For Brian Gay, it was a very quick decision.
A nondecision, really.
In November, following his fifth career PGA TOUR win at the Bermuda Championship, Gay received a congratulatory letter from the Thunderbirds – host organization of this week’s Waste Management Phoenix Open – saying they would be making a donation to the charity of his choosing.
Gay and his wife, Kimberly, immediately thought of Camilo Villegas, a four-time TOUR winner. Villegas – a University of Florida product, like Gay – and his wife, Maria, had recently laid their daughter, Mia, to rest. Mia was just 22 months old. Not long after her passing, the Villegas family started a foundation in her name, Mia’s Miracles.
“Our hearts go out to Camilo and Maria,” Gay said, “and our family wanted them to feel supported in their journey of persevering and making a difference in the world – through Mia’s memory.”
The best efforts of the doctors at the Nicklaus Children’s Hospital in Miami couldn’t save Mia, who was diagnosed with high-grade glioneuronal tumors on her brain and on her spine last March.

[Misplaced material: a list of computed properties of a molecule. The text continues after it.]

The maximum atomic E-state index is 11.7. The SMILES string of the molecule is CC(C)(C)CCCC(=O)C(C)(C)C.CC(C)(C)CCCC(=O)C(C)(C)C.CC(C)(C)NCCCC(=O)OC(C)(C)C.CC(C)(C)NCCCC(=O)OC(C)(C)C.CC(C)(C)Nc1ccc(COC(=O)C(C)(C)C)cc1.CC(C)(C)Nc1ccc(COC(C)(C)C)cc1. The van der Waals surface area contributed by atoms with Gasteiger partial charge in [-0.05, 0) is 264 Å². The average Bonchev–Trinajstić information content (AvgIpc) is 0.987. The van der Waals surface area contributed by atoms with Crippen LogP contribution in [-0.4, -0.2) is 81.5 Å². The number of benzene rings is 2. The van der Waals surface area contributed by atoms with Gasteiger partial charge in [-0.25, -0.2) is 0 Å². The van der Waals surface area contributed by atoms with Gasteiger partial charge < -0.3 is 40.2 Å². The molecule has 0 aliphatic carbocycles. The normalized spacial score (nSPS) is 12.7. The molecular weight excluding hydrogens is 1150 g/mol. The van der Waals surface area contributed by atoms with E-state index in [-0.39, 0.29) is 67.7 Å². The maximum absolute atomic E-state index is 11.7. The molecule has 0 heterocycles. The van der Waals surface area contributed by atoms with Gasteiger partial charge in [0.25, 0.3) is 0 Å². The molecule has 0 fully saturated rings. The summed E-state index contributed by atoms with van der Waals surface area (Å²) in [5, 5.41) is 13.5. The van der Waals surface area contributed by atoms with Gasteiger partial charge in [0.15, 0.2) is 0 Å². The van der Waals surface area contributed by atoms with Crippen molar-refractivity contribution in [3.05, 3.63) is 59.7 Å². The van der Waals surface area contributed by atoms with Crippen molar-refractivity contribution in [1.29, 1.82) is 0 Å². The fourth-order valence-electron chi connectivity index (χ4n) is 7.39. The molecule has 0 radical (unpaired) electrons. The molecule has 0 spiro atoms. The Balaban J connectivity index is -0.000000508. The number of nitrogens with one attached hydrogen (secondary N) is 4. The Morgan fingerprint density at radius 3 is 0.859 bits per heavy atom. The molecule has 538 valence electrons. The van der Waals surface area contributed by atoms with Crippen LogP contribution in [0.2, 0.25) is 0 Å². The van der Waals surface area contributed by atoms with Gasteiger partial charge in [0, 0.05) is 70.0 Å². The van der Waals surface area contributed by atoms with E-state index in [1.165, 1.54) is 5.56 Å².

“It’s tough to describe, obviously, the love you feel as a parent,” Camilo said to PGATOUR.COM’s Helen Ross in November. “And then when you started interacting with her and she’s just giving you so much love and energy, it’s awesome.
“That’s why I’m actually so thankful about not playing golf during those months. You know, my shoulder (injury) happened for a reason. … It’s not what we wanted, but, hey, I got to enjoy Mia for 22 months. If I would have been playing golf, you know how our schedules are, busy and crazy.”
Mia died on July 26. Her parents, though, are determined that Mia’s life will have meaning beyond the 22 short months and two hours that the toddler spent on this earth.
The mission of Mia’s Miracles is to provide small blessings with large impacts, bringing smiles and positivity to children and families facing challenging circumstances.
Mia’s Miracles very first fundraiser, Mia’s Morning Walks, raised over $80,000 with the support of friends around the world. In addition, their Grant a Christmas Miracle initiative raised another $20,000 to provide children and families in Colombia, where Maria and Camilo were both born, with a memorable Christmas.
“I’m sad, of course,” Maria said. “I have days where it’s so hard and I miss her physical presence all the time, but I know I’ll be OK. I know we’ll be fine, and I know we’ll just honor her name.
“That’s our mission now.”
To learn more about the mission, please visit www.mias-miracles.org.